So there's an easy solution: We extend the lifetime of the persistence context so that the entities remain managed during calling multiple transactions/methods. Therefore we change the injection of the EntityManager:
@PersistenceContext(type=PersistenceContextType.EXTENDED private EntityManager em;
Now the managed entities "live" in an Extended Persistence Context
You even don't have to call the merge() method since the entities never get DETACHED. So you might ask what is the "normal" (transaction scoped) persistence context good for? Well, it always depends on what you do. The extended context might need more memory as he's always there, even if you don't need him. And whenever entities were changed by other beans (they have their own persistence context) you need to refresh() them explicitely (e.g. in overviews/list pages). The normal EntityManager is just there when you need him and due to his short lifetime he always serves fresh up-to-date data ;)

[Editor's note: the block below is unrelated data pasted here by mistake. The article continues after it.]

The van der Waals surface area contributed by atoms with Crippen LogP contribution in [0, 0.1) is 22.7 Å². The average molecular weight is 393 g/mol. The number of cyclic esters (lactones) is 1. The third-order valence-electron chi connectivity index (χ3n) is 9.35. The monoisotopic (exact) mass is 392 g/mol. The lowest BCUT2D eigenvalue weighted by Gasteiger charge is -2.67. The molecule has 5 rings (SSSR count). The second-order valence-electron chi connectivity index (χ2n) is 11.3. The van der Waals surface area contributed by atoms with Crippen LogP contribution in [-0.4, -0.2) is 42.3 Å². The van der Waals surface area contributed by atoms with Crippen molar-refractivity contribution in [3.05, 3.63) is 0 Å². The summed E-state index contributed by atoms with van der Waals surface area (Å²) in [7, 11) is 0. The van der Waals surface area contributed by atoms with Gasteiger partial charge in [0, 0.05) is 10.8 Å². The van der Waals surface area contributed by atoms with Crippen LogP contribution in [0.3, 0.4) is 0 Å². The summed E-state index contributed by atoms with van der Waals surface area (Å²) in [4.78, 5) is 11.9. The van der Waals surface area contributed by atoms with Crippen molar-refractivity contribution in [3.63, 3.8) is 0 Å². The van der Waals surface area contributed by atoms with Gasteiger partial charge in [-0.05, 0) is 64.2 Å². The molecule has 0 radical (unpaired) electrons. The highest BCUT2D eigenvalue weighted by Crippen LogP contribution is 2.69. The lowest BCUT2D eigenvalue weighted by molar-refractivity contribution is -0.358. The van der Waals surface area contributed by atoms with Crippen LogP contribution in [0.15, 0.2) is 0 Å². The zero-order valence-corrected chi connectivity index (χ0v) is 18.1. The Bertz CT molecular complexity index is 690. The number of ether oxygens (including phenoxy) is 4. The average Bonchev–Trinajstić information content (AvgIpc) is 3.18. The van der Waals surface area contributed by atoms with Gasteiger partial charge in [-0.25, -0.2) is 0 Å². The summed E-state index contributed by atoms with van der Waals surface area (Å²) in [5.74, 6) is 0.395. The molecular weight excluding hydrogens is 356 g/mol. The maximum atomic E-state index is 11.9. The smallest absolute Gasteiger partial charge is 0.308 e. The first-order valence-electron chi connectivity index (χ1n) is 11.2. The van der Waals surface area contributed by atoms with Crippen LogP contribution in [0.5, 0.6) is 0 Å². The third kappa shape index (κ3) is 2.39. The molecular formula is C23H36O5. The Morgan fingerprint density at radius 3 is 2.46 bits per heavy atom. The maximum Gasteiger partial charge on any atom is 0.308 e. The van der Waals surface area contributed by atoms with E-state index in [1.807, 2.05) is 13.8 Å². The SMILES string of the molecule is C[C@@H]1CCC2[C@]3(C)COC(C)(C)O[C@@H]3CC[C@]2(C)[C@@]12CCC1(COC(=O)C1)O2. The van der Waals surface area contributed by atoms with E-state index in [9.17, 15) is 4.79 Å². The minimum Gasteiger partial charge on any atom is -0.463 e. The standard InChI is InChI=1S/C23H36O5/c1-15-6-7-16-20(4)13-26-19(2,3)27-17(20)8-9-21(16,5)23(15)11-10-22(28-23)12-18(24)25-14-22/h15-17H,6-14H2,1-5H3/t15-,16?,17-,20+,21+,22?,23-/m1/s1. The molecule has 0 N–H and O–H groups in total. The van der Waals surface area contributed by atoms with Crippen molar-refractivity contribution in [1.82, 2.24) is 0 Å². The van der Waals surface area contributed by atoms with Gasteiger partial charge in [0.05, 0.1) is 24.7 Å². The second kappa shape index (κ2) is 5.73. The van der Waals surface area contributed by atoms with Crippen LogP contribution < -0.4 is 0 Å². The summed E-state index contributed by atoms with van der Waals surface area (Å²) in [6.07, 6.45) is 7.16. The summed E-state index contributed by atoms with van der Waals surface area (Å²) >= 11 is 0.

Last but not least, when talking about lists: To retrieve not a single entity but a collection of them, use
List<Entity> entities = em.createQuery("from Entity").getResultList();
This is not "real" SQL, it's a similar thing called EJBQL. You can even perform restrictions or ordering, e.g.:
..."from Entity where lastName=".nameToSearchFor." order by firstName"
Just use the names of the entity's properties. There's much more to say about EJBQL but this would be too much for this introduction ;).
Ok, so far for the basics. I hope I was able to give you a brief and comprehensible overview of how to work with the EntityManager.
As I said, I cannot guarantee everything is 100% correct. And there surely will be some ugly english parts in here (sorry, I'm German, don't beat me *g*). Feel free to add your comments and corrections.